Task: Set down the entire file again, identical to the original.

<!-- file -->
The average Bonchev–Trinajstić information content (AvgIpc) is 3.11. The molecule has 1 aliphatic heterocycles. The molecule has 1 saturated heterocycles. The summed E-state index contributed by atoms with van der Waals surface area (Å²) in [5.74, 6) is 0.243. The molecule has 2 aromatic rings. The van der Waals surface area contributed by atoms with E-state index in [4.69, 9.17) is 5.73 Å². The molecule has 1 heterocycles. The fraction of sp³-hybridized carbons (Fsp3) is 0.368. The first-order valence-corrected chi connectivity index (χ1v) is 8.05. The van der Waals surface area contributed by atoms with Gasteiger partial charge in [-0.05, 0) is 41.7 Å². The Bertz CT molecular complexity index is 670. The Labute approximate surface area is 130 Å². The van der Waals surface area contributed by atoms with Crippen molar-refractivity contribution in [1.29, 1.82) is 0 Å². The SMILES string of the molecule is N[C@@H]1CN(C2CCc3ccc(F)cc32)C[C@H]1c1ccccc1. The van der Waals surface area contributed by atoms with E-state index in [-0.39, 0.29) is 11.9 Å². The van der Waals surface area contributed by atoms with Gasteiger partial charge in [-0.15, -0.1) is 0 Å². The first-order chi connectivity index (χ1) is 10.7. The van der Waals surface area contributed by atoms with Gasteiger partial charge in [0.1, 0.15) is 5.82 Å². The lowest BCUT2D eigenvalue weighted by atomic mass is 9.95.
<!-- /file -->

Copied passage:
The average Bonchev–Trinajstić information content (AvgIpc) is 3.11. The molecule has 1 aliphatic heterocycles. The molecule has 1 saturated heterocycles. The summed E-state index contributed by atoms with van der Waals surface area (Å²) in [5.74, 6) is 0.243. The molecule has 2 aromatic rings. The van der Waals surface area contributed by atoms with E-state index in [4.69, 9.17) is 5.73 Å². The molecule has 1 heterocycles. The fraction of sp³-hybridized carbons (Fsp3) is 0.368. The first-order valence-corrected chi connectivity index (χ1v) is 8.05. The van der Waals surface area contributed by atoms with Gasteiger partial charge in [-0.05, 0) is 41.7 Å². The Bertz CT molecular complexity index is 670. The Labute approximate surface area is 130 Å². The van der Waals surface area contributed by atoms with Crippen molar-refractivity contribution in [1.29, 1.82) is 0 Å². The SMILES string of the molecule is N[C@@H]1CN(C2CCc3ccc(F)cc32)C[C@H]1c1ccccc1. The van der Waals surface area contributed by atoms with E-state index in [-0.39, 0.29) is 11.9 Å². The van der Waals surface area contributed by atoms with Gasteiger partial charge in [-0.15, -0.1) is 0 Å². The first-order chi connectivity index (χ1) is 10.7. The van der Waals surface area contributed by atoms with Gasteiger partial charge in [0.1, 0.15) is 5.82 Å². The lowest BCUT2D eigenvalue weighted by atomic mass is 9.95.